Madhav Kobal's Blog

This blog will be dedicated to Linux, Open Source and Technology news, affairs, how-tos and virtually EVERYTHING in these domains.

Posts Tagged ‘Server’

FireFTP – Firefox Add-on

Posted by madhavkobal on 03/11/2009

FireFTP is a free, secure, cross-platform FTP client for Mozilla Firefox which provides easy and intuitive access to FTP Servers. Along with transferring your files quickly and efficiently, FireFTP also includes more advanced features such as: directory comparison, syncing directories while navigating, SFTP, SSL encryption, search/filtering, integrity checks, remote editing, drag & drop, file hashing, and much more!

Download FireFTP from here



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Setup a local DNS server to have access to multiple DNS zones like internet and internal net

Posted by madhavkobal on 09/10/2009

You want to have access (name resolution) for the internet and also for an internal network, but neither the name server for the internet (providers name server) nor the internal one take care of the other area.


While dns clients usual could try to connect multiple name servers in sequence, they only connect to the second or third name server, if the precursor one did not reply to the dns request. But when a name server tells that it could not solve the request the dns client does not ask any further servers.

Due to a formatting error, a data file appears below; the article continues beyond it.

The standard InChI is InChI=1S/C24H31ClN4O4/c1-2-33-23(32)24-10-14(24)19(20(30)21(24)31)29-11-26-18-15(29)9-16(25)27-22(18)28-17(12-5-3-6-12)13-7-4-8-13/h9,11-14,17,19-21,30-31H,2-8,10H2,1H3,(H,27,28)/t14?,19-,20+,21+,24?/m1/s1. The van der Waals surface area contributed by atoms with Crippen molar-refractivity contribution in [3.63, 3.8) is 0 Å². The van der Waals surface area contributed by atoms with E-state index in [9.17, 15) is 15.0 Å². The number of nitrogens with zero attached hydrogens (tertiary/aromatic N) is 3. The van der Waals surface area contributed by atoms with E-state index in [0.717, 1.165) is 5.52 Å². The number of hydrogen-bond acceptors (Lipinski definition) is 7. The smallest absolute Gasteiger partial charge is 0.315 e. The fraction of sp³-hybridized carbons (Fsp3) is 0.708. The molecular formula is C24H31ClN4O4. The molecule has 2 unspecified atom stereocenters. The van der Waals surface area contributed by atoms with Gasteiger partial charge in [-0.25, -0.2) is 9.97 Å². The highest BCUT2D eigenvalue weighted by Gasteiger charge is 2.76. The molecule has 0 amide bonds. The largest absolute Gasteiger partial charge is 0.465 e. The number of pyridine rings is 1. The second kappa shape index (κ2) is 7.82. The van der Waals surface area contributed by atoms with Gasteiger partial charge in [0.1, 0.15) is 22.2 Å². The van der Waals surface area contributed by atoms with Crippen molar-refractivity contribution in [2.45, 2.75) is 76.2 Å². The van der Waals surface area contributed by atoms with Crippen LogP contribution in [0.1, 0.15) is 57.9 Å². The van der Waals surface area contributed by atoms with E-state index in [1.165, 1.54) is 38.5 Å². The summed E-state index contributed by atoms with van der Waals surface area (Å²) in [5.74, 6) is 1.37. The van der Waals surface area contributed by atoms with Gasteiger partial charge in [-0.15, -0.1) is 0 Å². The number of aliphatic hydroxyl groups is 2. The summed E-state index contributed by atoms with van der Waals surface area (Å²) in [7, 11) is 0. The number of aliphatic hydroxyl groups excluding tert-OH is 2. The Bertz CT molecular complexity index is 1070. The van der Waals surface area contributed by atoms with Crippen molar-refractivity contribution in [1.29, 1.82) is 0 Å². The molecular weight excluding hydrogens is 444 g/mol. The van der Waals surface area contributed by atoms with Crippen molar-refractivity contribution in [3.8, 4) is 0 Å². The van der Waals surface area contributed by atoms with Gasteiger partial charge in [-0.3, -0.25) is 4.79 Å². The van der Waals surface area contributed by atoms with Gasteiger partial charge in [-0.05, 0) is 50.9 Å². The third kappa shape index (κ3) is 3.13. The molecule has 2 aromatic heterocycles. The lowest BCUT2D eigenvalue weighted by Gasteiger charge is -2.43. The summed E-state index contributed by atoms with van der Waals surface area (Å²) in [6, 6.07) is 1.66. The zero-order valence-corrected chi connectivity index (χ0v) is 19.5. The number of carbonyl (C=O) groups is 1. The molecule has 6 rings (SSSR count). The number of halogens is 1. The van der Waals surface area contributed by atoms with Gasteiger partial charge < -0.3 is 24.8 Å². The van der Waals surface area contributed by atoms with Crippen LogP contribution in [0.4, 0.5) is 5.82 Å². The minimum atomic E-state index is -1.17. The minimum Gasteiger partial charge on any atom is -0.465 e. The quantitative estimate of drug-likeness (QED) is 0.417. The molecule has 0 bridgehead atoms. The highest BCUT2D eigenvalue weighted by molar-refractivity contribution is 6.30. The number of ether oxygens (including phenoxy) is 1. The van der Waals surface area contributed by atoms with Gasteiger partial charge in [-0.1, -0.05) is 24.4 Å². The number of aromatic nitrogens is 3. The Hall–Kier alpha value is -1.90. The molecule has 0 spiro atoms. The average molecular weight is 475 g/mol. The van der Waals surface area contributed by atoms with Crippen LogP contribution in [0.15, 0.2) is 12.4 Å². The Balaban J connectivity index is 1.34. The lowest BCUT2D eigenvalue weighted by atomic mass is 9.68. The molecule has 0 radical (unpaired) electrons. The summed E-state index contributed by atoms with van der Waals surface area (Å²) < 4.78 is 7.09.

This can be solved by a local running dns server. This local dns server will be configured to serve both areas (called zones in the bind language).

This cool solution is based on SLE10.


The dns domain names (, in the following steps are example values used for documentation (see also RFC 2606, Section 3).

Package installation

You need the packages bind and bind-chrootenv.

Starting the YaST configuration module

As user root start the yast dns server configuration module:

 yast dns-server

If you configure your dns server the first time the yast screens could be a bit different. If you come back to the dns server configuration once more the following screen shots should match.

Configure DNS-Startup

In our sample we select to startup the dns server during system boot.

Configure DNS Forwarders

To have access to the internet name resolution we first add the name server addresses of this default area and zones. We do not add the internal name server here, this will be done when configuring an additional special zone.

Configure DNS Basic Options

Check the following screen shot for some sample basic options.

Configure DNS-Logging, ACLs and TSIG-Keys

In our sample setup we do not change the setting of the sections “DNS-Logging”, “ACLs” and “TSIG-Keys”.

Configure DNS Zones

In this step we define the internal zone, which is resolved by an internal name server. Our sample zone is “”. Select zone type “forward”. Just add the zone then use the edit button to add the details like the internal name server address.